The Death of the Perfect Sentence: ELM


Täiusliku lause surm

The Death of the Perfect Sentence (Novels, Estonian)
Published by Mustvalge Kirjastus, 2015, pp. 176

Rein Raud (b 1961) is one of Estonia’s most influential and esteemed intellectuals, whose opinion pieces generally have strong social resonance. Although Raud’s public activities – including serving as the rector of Tallinn University from 2006–2011 – sometimes tend to overshadow his literary contribution, he is clearly regarded as one of the country’s most appreciated and highly awarded prosaists. Two of his novels – Hector ja Bernard (Hector and Bernard, 2004) and Rekonstruktsioon (The Reconstruction, 2012) – have received the Cultural Endowment of Estonia’s Award for Prose.

Raud’s newest short novel, The Death of the Perfect Sentence, is an example of his continued superb writing. In it, Raud addresses a subject that has seldom been dealt with in recent Estonian literature: the final moments of the Soviet occupation. Yet Raud, a professor and expert on East Asia, wouldn’t be Raud if the book didn’t bring in other elements. The Death of the Perfect Sentence can be seen as a spy novel mixed with memories, in which young resistance fighters endeavour to out-smart the KGB. Yet, it is also a story about bungled opportunities, the destruction of love, and the death of trust. The latter is perhaps the work’s central message, and the discussion of a trust deficit also seems to refer to the present: modern-day Estonia and Western society as a whole are struggling with the same problem. The reasons for this are certainly different than they were under communist totalitarianism but, as Raud points out, these are only surface differences: people today are also alone, cut off from others, and can only be guided by their best judgements, which may benefit them, but which may also lead them into paranoia. In Estonia’s case, though, the baggage of history is always there: it may not be entirely visible any more, but that just makes shedding it more difficult.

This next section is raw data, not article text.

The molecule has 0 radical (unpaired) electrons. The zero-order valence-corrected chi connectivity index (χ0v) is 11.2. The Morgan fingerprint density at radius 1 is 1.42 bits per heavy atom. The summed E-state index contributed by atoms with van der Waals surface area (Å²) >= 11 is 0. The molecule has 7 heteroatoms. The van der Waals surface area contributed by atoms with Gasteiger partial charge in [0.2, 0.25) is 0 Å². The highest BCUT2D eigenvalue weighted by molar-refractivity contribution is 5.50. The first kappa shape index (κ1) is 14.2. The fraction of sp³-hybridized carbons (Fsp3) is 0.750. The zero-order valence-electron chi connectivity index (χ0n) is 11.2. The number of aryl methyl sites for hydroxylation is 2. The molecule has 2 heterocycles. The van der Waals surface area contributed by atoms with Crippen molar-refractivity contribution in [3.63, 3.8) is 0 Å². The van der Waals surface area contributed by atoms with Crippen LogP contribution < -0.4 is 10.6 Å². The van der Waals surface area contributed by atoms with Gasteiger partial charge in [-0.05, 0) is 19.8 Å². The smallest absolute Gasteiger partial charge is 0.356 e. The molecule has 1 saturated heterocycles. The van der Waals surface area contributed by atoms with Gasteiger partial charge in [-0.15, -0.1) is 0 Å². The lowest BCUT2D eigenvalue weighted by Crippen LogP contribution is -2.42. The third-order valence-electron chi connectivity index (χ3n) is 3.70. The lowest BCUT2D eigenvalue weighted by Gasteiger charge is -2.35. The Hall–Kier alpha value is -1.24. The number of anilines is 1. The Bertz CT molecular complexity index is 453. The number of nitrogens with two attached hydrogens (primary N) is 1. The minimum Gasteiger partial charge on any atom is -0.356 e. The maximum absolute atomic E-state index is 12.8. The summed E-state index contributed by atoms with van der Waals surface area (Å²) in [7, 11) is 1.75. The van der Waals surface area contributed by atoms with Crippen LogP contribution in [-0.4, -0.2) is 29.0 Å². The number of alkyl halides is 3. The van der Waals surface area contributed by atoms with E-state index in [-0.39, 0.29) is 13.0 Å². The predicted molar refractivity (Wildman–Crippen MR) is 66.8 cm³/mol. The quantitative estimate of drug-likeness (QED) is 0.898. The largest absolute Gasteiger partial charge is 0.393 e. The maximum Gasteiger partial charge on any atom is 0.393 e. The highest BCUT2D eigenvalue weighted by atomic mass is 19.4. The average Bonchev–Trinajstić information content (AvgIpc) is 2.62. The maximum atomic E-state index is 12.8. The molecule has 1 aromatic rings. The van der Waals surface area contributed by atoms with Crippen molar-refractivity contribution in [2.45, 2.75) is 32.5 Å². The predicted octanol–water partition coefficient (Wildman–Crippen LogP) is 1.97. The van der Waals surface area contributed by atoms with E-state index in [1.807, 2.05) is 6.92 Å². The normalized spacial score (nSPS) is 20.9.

The Death of the Perfect Sentence is definitely stylish. Raud’s stylistic mastery has been highlighted before, but he re-confirms in his newest work the fact that he is unsurpassed in the short-novel genre. Raud appears before the reader as an inventive author, whose outwardly simple and concise style is always brimming with various stances and critiques: sometimes observing his characters and developments from a distance, and other times seeing things through their eyes.

One interesting trick that Raud employs is the insertion of remarks and digressions between the lines of the main text, presented in isolated boxes. Occasionally, he uses these to comment on the text (for instance, one box answers a question he was asked by a friend who read the draft manuscript: “On what occasions were ties worn in Soviet society, and on what occasions weren’t they?”), while other times he tells stories that are loosely tied to the general topic but do not fit into the central narrative. This gives the novel a unique rhythm and makes the story (which generally is grim: think KGB, arrests, painful memories and forced choices between conformism and imprisonment) not only thrilling, but also witty and an enjoyable reading experience, which in addition to its detailed recollections leads thoughts back to the present. Although the story contains imaginative details, it is, in terms of atmosphere and description, about everyday life, a realistic glance into Estonia’s past that offers an explanation for why Estonians are exactly who we are today.

By Peeter Helme

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